Tibaldo: 31 years of quest for Cordillera autonomy

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IT SEEMS not too long ago when we were motoring to different villages in the Cordillera conducting information campaigns for the autonomous concept of governance being waged by the national government and newly created consultative bodies.

We were newbies tasked to spearhead a wide reaching information campaign within the territorial bounds including contiguous areas like Cervantes of Ilocos and Kayapa of Cagayan Valley. We then conducted what we termed as “inter-personal communication” through a practice common in the uplands like the “tongtongan,” “happitan” and other informal means of public discussions just to ventilate the autonomy concept and understand local perceptions.

Tribal folks and opinion leaders normally discuss matters concerning the village around the dap-ay or under a huge tree called Patpatayan and we tried to adapt to these practices.

The preparation of food and butchering of animals became a common practice in most of our sorties as participants walked from far flung villages and crossed rivers just to attend those series of consultations.

Sent by our Manila office and tasked to head the new Philippine Information Agency office under the Cordillera Administrative Region, my wife Helen tried hard to embrace the customary practices learning the ropes until we tied the knot literally speaking making her officially a Cordilleran.

In those information campaigns, we reached places like Sta. Praxedes of Cagayan and Alilem and Cervantes of Ilocos Sur with the Cordillera Regional Consultative Commission tasked group as PIA involved members of the print and broadcast media like my cousin Bobby Angel, George Pawid and Jong Okubo among others who were practically sent out to spread to news about a thing called “itonomi.”

As I join the so-called Cordillera Nation in celebrating the 31st Cordillera Day, I recall my first entry to the halls of Malacanang when I covered the signing of the executive order known as EO 220 by then President Corazon Aquino on that historic day of July 15, 1987. Said order is meant to prepare both Muslim Mindanao and Cordillera region for an autonomous form of governance subject to the ratification and general acceptance of the populace but we failed in two plebiscites while the Autonomous Region of Muslim Mindanao was created.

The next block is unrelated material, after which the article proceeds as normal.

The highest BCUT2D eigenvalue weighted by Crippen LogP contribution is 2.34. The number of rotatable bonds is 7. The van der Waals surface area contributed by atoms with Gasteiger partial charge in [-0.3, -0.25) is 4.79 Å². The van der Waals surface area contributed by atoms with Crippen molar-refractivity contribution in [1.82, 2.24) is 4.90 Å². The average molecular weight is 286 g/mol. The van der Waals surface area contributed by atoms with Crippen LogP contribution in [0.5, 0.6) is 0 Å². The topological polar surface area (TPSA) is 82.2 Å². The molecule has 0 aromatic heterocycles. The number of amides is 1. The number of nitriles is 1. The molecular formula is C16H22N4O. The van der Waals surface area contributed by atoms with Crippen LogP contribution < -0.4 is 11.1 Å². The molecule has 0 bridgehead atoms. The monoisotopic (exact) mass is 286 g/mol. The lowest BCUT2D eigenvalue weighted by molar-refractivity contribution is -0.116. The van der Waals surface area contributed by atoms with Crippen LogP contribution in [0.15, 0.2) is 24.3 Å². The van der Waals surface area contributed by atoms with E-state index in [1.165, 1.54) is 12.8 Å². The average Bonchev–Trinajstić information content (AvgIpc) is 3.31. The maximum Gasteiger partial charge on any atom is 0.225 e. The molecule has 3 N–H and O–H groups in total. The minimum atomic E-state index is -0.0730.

I attended the arrival of the Cordillera Unity Gong in Baguio formally received by Mayor Mauricio Domogan on its 2nd to the last leg before proceeding to Lagawe, Ifugao for the grand 31st CAR Anniversary celebration with RDC and Cordillera officials.

I met few of the people whom I have spent memorable days with like retired educator Dr. Paulina Sawadan or “Ambay” from Abra who vividly recalls our tragic ordeal in 1987 when our contingent were ambushed in Baay-Licuan by the the New People’s Army leaving eight members of the original Cordillera People's Liberation Army dead.

The delegation head and host of the Cordillera Day celebration, Governor Pedro Mayam-o is himself not new to the quest for regional autonomy as he too was part of the group or so-called Cordillera bodies that advocated for autonomy from the very start. After Baguio, the governor accompanied the delegation to Benguet province and completed the gong relay from and back to his province.

I joined my wife to Ifugao passing through the now improved Benguet-Viscaya Road seeing new officials and well-wishers who, like me, are hopeful that we will soon attain the much awaited charter that was promised to bring prosperity and growth to the region. The CAR@31 celebrations in Lagawe, Ifugao was quite festive with all the delegations coming from the other Cordillera provinces however, I can't help but recall the days when we were with stalwart proponents with the likes of Felino Chaluyan, Fernando Bahatan, Patricio Guyguyon and Abrino Aydinan among others.

Now that I am with the Department of Trade and Industry, the agency that arranged a mini-trade fair and set up a coffee pavilion at the celebration venue, I felt like Vency Bulayungan the event emcee when she told me that she misses being with PIA as we used to work together in the same agency.

I also met Benguet former Vice-Governor Wasing Sacla who I recently encountered as a coffee grower and Jenny Avelino who was with our delegation to ARMM in 1997 when we observed how our Muslim counterpart was administering their autonomous form of governance. My recent selfie images with them using a smartphone brings back old memories and may it also refresh and reinvigorate an old aspiration that is now paired with the concept of federalism by the present administration.

Robert Domoguen, my fellow Sunstar Baguio columnist and ageing public information officer handed me a bottle of rice wine during the celebrations and as I filled my paper cup, I said a little prayer invoking the constant intervention of the Great Kabunyan as the region pushes to attain an old dream.

I’ve been wearing a multi-pocketed vest since the mid-80s as a newsman-public information officer as I needed a functional outfit that can hold cameras, flash units, batteries and even flashlights and snacks in case we get stranded in the course of my work as chronicker.

At 57 and having kept track of Cordillera’s quest for genuine regional autonomy, I still cover events wearing the same vest but with lesser loads as the item earlier mentioned are lumped into one gadget called smartphone. As I opt to wear aprons instead of a newsman's in my next engagement as a painter, I look forward to painting landscapes and murals depicting a mountain region with pristine forests and rivers with a peace loving community that value their customs and traditions.


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